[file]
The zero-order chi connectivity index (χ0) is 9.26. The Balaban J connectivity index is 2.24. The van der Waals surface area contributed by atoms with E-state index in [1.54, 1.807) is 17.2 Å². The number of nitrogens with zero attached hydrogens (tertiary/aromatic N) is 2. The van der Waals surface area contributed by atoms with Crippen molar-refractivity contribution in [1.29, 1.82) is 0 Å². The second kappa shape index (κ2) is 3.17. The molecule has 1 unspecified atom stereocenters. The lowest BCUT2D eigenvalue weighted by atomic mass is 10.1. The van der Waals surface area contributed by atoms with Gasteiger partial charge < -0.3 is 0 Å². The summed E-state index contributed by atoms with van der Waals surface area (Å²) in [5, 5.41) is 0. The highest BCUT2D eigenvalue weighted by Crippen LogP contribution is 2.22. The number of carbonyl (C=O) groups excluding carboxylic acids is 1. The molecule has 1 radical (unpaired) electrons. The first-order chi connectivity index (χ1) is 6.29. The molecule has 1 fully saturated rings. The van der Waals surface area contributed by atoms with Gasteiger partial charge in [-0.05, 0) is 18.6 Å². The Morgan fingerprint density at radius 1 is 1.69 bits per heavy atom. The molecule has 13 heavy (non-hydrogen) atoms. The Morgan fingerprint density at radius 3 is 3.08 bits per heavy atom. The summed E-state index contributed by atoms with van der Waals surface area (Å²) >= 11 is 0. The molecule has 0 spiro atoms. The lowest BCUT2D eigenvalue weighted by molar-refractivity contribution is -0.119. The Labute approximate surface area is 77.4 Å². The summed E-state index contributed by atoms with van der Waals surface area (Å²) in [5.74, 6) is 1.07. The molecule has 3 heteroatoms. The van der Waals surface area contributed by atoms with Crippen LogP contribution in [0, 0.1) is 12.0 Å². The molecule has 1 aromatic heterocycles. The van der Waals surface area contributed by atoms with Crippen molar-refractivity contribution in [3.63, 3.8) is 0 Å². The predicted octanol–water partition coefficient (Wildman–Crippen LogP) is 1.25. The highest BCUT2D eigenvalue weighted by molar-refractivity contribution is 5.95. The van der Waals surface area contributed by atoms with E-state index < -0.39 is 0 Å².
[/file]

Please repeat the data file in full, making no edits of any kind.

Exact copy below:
The zero-order chi connectivity index (χ0) is 9.26. The Balaban J connectivity index is 2.24. The van der Waals surface area contributed by atoms with E-state index in [1.54, 1.807) is 17.2 Å². The number of nitrogens with zero attached hydrogens (tertiary/aromatic N) is 2. The van der Waals surface area contributed by atoms with Crippen molar-refractivity contribution in [1.29, 1.82) is 0 Å². The second kappa shape index (κ2) is 3.17. The molecule has 1 unspecified atom stereocenters. The lowest BCUT2D eigenvalue weighted by atomic mass is 10.1. The van der Waals surface area contributed by atoms with Gasteiger partial charge < -0.3 is 0 Å². The summed E-state index contributed by atoms with van der Waals surface area (Å²) in [5, 5.41) is 0. The highest BCUT2D eigenvalue weighted by Crippen LogP contribution is 2.22. The number of carbonyl (C=O) groups excluding carboxylic acids is 1. The molecule has 1 radical (unpaired) electrons. The first-order chi connectivity index (χ1) is 6.29. The molecule has 1 fully saturated rings. The van der Waals surface area contributed by atoms with Gasteiger partial charge in [-0.05, 0) is 18.6 Å². The Morgan fingerprint density at radius 1 is 1.69 bits per heavy atom. The molecule has 13 heavy (non-hydrogen) atoms. The Morgan fingerprint density at radius 3 is 3.08 bits per heavy atom. The summed E-state index contributed by atoms with van der Waals surface area (Å²) >= 11 is 0. The molecule has 0 spiro atoms. The lowest BCUT2D eigenvalue weighted by molar-refractivity contribution is -0.119. The Labute approximate surface area is 77.4 Å². The summed E-state index contributed by atoms with van der Waals surface area (Å²) in [5.74, 6) is 1.07. The molecule has 3 heteroatoms. The van der Waals surface area contributed by atoms with Crippen LogP contribution in [0, 0.1) is 12.0 Å². The molecule has 1 aromatic heterocycles. The van der Waals surface area contributed by atoms with Crippen molar-refractivity contribution in [3.63, 3.8) is 0 Å². The predicted octanol–water partition coefficient (Wildman–Crippen LogP) is 1.25. The highest BCUT2D eigenvalue weighted by molar-refractivity contribution is 5.95. The van der Waals surface area contributed by atoms with E-state index < -0.39 is 0 Å².